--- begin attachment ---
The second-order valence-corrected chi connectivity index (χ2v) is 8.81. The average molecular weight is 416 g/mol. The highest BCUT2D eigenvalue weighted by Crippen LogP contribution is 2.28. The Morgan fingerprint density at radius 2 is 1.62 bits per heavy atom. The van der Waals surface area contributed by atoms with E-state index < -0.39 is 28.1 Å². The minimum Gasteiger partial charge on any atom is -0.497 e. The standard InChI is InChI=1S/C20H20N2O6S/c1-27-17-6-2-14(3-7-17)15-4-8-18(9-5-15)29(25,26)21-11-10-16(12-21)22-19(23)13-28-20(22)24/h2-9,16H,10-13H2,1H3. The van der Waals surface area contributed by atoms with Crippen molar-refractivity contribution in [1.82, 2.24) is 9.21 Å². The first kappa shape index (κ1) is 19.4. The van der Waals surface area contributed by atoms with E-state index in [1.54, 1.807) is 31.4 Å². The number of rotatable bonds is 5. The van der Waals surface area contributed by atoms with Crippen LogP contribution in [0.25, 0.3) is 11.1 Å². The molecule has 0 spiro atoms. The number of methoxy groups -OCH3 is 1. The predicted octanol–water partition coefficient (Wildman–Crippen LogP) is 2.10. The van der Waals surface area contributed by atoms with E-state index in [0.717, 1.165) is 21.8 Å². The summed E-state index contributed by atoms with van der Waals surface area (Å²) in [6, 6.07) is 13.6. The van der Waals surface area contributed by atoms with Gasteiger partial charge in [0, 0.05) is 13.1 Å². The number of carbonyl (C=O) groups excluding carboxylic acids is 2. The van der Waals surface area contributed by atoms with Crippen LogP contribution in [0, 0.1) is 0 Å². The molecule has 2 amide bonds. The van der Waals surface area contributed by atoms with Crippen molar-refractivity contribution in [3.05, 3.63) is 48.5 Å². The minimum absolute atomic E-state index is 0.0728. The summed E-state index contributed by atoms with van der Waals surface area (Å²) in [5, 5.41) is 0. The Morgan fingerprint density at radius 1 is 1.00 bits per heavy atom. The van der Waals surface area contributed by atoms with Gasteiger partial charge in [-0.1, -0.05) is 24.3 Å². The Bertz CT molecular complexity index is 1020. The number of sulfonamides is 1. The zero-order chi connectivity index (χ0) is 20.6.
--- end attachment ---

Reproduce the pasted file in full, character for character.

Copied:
The second-order valence-corrected chi connectivity index (χ2v) is 8.81. The average molecular weight is 416 g/mol. The highest BCUT2D eigenvalue weighted by Crippen LogP contribution is 2.28. The Morgan fingerprint density at radius 2 is 1.62 bits per heavy atom. The van der Waals surface area contributed by atoms with E-state index < -0.39 is 28.1 Å². The minimum Gasteiger partial charge on any atom is -0.497 e. The standard InChI is InChI=1S/C20H20N2O6S/c1-27-17-6-2-14(3-7-17)15-4-8-18(9-5-15)29(25,26)21-11-10-16(12-21)22-19(23)13-28-20(22)24/h2-9,16H,10-13H2,1H3. The van der Waals surface area contributed by atoms with Crippen molar-refractivity contribution in [1.82, 2.24) is 9.21 Å². The first kappa shape index (κ1) is 19.4. The van der Waals surface area contributed by atoms with E-state index in [1.54, 1.807) is 31.4 Å². The number of rotatable bonds is 5. The van der Waals surface area contributed by atoms with Crippen LogP contribution in [0.25, 0.3) is 11.1 Å². The molecule has 0 spiro atoms. The number of methoxy groups -OCH3 is 1. The predicted octanol–water partition coefficient (Wildman–Crippen LogP) is 2.10. The van der Waals surface area contributed by atoms with E-state index in [0.717, 1.165) is 21.8 Å². The summed E-state index contributed by atoms with van der Waals surface area (Å²) in [6, 6.07) is 13.6. The van der Waals surface area contributed by atoms with Gasteiger partial charge in [0, 0.05) is 13.1 Å². The number of carbonyl (C=O) groups excluding carboxylic acids is 2. The van der Waals surface area contributed by atoms with Crippen LogP contribution in [0, 0.1) is 0 Å². The molecule has 2 amide bonds. The van der Waals surface area contributed by atoms with Crippen molar-refractivity contribution in [3.05, 3.63) is 48.5 Å². The minimum absolute atomic E-state index is 0.0728. The summed E-state index contributed by atoms with van der Waals surface area (Å²) in [5, 5.41) is 0. The Morgan fingerprint density at radius 1 is 1.00 bits per heavy atom. The van der Waals surface area contributed by atoms with Gasteiger partial charge in [-0.1, -0.05) is 24.3 Å². The Bertz CT molecular complexity index is 1020. The number of sulfonamides is 1. The zero-order chi connectivity index (χ0) is 20.6.